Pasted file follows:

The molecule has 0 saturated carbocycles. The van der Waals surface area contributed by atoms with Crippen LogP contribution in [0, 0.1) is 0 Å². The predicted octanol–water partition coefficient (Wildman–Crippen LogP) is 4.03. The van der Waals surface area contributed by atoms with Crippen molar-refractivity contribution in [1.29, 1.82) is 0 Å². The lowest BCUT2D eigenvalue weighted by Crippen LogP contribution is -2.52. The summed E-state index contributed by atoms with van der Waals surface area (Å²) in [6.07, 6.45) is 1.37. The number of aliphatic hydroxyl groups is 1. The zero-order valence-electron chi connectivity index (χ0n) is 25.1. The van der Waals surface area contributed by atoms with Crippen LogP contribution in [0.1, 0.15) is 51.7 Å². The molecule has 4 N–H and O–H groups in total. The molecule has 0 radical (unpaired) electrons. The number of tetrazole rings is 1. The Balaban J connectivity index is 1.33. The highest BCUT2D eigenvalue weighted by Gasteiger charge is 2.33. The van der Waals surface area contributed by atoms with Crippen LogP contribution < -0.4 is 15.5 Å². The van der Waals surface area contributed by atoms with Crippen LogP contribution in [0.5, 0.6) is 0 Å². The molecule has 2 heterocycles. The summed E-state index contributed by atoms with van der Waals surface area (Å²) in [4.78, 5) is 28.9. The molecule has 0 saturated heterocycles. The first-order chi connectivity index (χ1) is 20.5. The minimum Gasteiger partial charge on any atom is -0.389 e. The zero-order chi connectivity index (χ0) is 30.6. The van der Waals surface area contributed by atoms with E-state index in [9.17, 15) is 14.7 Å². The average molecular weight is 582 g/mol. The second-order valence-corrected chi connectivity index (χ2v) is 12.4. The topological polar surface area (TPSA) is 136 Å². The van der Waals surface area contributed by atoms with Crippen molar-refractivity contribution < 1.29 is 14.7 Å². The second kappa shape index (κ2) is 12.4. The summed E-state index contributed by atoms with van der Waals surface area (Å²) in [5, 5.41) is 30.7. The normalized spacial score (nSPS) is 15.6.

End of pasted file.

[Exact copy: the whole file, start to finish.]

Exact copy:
The molecule has 0 saturated carbocycles. The van der Waals surface area contributed by atoms with Crippen LogP contribution in [0, 0.1) is 0 Å². The predicted octanol–water partition coefficient (Wildman–Crippen LogP) is 4.03. The van der Waals surface area contributed by atoms with Crippen molar-refractivity contribution in [1.29, 1.82) is 0 Å². The lowest BCUT2D eigenvalue weighted by Crippen LogP contribution is -2.52. The summed E-state index contributed by atoms with van der Waals surface area (Å²) in [6.07, 6.45) is 1.37. The number of aliphatic hydroxyl groups is 1. The zero-order valence-electron chi connectivity index (χ0n) is 25.1. The van der Waals surface area contributed by atoms with Crippen LogP contribution in [0.1, 0.15) is 51.7 Å². The molecule has 4 N–H and O–H groups in total. The molecule has 0 radical (unpaired) electrons. The number of tetrazole rings is 1. The Balaban J connectivity index is 1.33. The highest BCUT2D eigenvalue weighted by Gasteiger charge is 2.33. The van der Waals surface area contributed by atoms with Crippen LogP contribution < -0.4 is 15.5 Å². The van der Waals surface area contributed by atoms with Crippen LogP contribution in [0.5, 0.6) is 0 Å². The molecule has 2 heterocycles. The summed E-state index contributed by atoms with van der Waals surface area (Å²) in [4.78, 5) is 28.9. The molecule has 0 saturated heterocycles. The first-order chi connectivity index (χ1) is 20.5. The minimum Gasteiger partial charge on any atom is -0.389 e. The zero-order chi connectivity index (χ0) is 30.6. The van der Waals surface area contributed by atoms with E-state index in [9.17, 15) is 14.7 Å². The average molecular weight is 582 g/mol. The second-order valence-corrected chi connectivity index (χ2v) is 12.4. The topological polar surface area (TPSA) is 136 Å². The van der Waals surface area contributed by atoms with Crippen molar-refractivity contribution < 1.29 is 14.7 Å². The second kappa shape index (κ2) is 12.4. The summed E-state index contributed by atoms with van der Waals surface area (Å²) in [5, 5.41) is 30.7. The normalized spacial score (nSPS) is 15.6.